Work continues to expand the use of home-based telehealth for treatment of major depressive disorder and post-traumatic stress disorder (PTSD) in the VA, including discussions to expand to rural areas throughout South Carolina, Georgia, and Alabama, as well as projects to test expansion to Latino/a veterans in the VA Caribbean Healthcare System. In addition, researchers are working with Connected Health (formerly the National Center for Telehealth & Technology) to provide similar services to those currently serving in the military.
Patients receive a type of therapy called behavioral activation, in which therapists work with patients to identify value-based activities, obstacles to performing these activities, and strategies to overcome these obstacles. Patients then proactively schedule these specific values-based behaviors and keep track of their successful completion using daily planners, valued activity lists, and lists of strategies to help overcome obstacles.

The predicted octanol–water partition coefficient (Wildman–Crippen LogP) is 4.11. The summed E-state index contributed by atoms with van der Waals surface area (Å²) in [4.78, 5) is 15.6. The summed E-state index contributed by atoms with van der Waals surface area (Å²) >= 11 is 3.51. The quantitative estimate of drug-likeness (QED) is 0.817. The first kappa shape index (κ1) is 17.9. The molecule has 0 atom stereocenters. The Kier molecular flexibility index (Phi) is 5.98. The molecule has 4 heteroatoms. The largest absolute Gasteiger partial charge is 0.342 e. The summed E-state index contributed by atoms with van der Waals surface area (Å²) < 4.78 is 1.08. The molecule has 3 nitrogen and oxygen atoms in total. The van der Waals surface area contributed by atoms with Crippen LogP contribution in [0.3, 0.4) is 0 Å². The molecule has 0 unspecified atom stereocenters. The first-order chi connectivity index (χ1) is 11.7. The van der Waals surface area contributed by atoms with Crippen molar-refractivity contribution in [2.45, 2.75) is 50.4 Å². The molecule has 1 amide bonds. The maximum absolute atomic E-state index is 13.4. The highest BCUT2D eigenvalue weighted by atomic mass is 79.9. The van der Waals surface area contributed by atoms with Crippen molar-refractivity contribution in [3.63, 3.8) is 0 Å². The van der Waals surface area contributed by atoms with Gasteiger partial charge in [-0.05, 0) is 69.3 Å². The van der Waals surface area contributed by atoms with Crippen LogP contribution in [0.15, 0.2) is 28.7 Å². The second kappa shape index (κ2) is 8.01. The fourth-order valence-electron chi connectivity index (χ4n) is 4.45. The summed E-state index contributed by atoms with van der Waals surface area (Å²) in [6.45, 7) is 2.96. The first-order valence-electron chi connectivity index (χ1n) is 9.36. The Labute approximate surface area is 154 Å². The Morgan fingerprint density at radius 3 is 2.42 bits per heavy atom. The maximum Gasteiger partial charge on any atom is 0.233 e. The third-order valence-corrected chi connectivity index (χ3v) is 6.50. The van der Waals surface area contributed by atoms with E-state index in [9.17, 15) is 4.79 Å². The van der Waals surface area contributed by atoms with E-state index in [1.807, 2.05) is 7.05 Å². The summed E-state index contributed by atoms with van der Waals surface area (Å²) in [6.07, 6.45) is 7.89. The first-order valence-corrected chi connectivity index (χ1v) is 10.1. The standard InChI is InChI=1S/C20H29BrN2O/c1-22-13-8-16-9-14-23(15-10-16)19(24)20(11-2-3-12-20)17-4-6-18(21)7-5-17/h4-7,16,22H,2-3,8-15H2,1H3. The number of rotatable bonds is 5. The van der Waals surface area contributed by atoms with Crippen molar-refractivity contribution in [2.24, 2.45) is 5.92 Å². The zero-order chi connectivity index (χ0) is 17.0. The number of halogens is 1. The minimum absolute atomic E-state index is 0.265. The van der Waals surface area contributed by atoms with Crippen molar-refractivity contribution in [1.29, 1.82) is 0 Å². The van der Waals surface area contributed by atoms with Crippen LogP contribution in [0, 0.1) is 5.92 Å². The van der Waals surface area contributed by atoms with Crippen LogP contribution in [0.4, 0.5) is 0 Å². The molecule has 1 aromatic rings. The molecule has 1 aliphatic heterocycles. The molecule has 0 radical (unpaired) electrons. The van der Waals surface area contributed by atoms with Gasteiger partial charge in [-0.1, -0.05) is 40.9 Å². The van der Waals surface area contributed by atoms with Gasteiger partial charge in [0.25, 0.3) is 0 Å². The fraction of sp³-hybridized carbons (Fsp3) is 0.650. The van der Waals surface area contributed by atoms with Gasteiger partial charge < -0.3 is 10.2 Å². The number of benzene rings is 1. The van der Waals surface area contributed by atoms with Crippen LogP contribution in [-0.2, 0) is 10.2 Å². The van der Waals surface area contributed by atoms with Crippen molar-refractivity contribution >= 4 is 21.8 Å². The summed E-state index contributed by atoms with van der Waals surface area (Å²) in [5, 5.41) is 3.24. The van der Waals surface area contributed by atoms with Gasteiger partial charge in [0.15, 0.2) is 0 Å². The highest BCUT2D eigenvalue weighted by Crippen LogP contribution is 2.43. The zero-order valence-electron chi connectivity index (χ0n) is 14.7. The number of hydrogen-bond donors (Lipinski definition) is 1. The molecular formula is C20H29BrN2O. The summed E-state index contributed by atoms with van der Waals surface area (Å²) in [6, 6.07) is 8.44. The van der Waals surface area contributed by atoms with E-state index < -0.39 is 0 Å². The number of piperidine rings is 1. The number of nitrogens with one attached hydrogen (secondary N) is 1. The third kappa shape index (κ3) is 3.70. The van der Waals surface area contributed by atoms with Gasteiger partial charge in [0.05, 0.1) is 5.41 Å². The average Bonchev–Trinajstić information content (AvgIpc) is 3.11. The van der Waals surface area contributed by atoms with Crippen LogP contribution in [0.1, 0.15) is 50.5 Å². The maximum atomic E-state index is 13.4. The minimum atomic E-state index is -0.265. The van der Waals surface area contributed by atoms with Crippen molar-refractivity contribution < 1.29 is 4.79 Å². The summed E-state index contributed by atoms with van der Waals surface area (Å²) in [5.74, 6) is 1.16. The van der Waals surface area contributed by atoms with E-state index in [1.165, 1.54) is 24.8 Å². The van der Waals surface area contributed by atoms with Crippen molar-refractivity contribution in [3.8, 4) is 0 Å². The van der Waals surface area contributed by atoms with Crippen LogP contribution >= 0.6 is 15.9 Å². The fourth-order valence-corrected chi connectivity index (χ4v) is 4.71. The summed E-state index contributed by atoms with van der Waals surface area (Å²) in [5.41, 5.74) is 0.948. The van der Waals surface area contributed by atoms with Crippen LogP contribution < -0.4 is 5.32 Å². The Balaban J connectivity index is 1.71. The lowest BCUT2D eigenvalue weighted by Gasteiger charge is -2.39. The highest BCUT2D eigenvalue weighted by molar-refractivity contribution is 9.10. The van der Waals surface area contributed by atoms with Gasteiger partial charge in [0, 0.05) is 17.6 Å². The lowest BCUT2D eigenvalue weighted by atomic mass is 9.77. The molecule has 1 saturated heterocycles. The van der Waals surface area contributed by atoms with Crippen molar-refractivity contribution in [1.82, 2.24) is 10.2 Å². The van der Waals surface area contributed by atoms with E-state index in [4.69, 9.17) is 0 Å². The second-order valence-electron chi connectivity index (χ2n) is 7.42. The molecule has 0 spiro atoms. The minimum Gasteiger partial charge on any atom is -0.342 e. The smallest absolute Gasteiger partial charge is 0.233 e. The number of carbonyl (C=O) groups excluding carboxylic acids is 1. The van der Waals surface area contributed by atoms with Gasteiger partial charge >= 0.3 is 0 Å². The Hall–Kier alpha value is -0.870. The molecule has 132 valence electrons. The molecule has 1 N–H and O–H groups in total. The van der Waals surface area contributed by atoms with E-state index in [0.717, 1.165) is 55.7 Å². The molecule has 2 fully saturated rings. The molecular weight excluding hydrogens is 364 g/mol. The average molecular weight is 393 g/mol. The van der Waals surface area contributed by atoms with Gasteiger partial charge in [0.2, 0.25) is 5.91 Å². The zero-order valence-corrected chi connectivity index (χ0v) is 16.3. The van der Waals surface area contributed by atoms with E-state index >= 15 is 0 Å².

Sessions are 60 minutes long and occur weekly for 8 weeks. This evidence-based psychotherapy technique was delivered to half of the participants via home-based telehealth and half via face-to-face visits at the VA hospital in Charleston.
Telehealth patients used in-home videoconferencing technology to receive care, typically on a tablet but also on their home computer if they preferred.
A study was conducted in South Carolina from April 2007 to July 2011, with 241 veterans aged 58 years old or older. Of these 241 veterans: